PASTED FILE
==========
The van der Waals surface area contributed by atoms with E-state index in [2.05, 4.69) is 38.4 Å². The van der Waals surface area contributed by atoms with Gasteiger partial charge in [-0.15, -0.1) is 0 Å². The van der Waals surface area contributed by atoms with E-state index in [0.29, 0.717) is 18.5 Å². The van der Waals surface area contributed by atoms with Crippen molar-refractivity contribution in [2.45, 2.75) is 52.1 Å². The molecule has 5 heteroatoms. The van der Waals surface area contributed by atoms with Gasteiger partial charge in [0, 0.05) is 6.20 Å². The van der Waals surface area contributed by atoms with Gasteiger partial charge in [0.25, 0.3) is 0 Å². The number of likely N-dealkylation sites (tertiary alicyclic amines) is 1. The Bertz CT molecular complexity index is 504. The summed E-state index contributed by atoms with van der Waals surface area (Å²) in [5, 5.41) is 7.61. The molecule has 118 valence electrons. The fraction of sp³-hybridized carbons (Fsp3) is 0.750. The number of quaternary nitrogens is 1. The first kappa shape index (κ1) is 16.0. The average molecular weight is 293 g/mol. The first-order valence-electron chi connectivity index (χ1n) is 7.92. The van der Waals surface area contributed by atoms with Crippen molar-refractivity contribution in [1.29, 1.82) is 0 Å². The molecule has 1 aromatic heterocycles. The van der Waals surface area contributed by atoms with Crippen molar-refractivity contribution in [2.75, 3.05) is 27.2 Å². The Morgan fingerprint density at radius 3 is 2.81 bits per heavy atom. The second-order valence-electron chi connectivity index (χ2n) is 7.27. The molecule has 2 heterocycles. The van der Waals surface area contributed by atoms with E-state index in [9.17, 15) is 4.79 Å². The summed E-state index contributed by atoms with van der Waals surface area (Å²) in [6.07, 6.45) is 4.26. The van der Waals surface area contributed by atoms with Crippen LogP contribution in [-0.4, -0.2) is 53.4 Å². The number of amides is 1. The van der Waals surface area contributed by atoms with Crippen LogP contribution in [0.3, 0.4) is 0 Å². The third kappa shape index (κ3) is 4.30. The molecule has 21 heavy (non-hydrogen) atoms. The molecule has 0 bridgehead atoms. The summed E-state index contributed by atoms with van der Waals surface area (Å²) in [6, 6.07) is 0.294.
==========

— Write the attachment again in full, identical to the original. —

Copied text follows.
The van der Waals surface area contributed by atoms with E-state index in [2.05, 4.69) is 38.4 Å². The van der Waals surface area contributed by atoms with Gasteiger partial charge in [-0.15, -0.1) is 0 Å². The van der Waals surface area contributed by atoms with E-state index in [0.29, 0.717) is 18.5 Å². The van der Waals surface area contributed by atoms with Crippen molar-refractivity contribution in [2.45, 2.75) is 52.1 Å². The molecule has 5 heteroatoms. The van der Waals surface area contributed by atoms with Gasteiger partial charge in [0, 0.05) is 6.20 Å². The van der Waals surface area contributed by atoms with Gasteiger partial charge in [0.25, 0.3) is 0 Å². The number of likely N-dealkylation sites (tertiary alicyclic amines) is 1. The Bertz CT molecular complexity index is 504. The summed E-state index contributed by atoms with van der Waals surface area (Å²) in [5, 5.41) is 7.61. The molecule has 118 valence electrons. The fraction of sp³-hybridized carbons (Fsp3) is 0.750. The number of quaternary nitrogens is 1. The first kappa shape index (κ1) is 16.0. The average molecular weight is 293 g/mol. The first-order valence-electron chi connectivity index (χ1n) is 7.92. The van der Waals surface area contributed by atoms with Crippen molar-refractivity contribution in [1.29, 1.82) is 0 Å². The molecule has 1 aromatic heterocycles. The van der Waals surface area contributed by atoms with Crippen molar-refractivity contribution in [2.75, 3.05) is 27.2 Å². The Morgan fingerprint density at radius 3 is 2.81 bits per heavy atom. The second-order valence-electron chi connectivity index (χ2n) is 7.27. The molecule has 2 heterocycles. The van der Waals surface area contributed by atoms with E-state index in [9.17, 15) is 4.79 Å². The summed E-state index contributed by atoms with van der Waals surface area (Å²) in [6.07, 6.45) is 4.26. The van der Waals surface area contributed by atoms with Crippen LogP contribution in [-0.4, -0.2) is 53.4 Å². The number of amides is 1. The van der Waals surface area contributed by atoms with Crippen LogP contribution in [0.3, 0.4) is 0 Å². The third kappa shape index (κ3) is 4.30. The molecule has 21 heavy (non-hydrogen) atoms. The molecule has 0 bridgehead atoms. The summed E-state index contributed by atoms with van der Waals surface area (Å²) in [6, 6.07) is 0.294.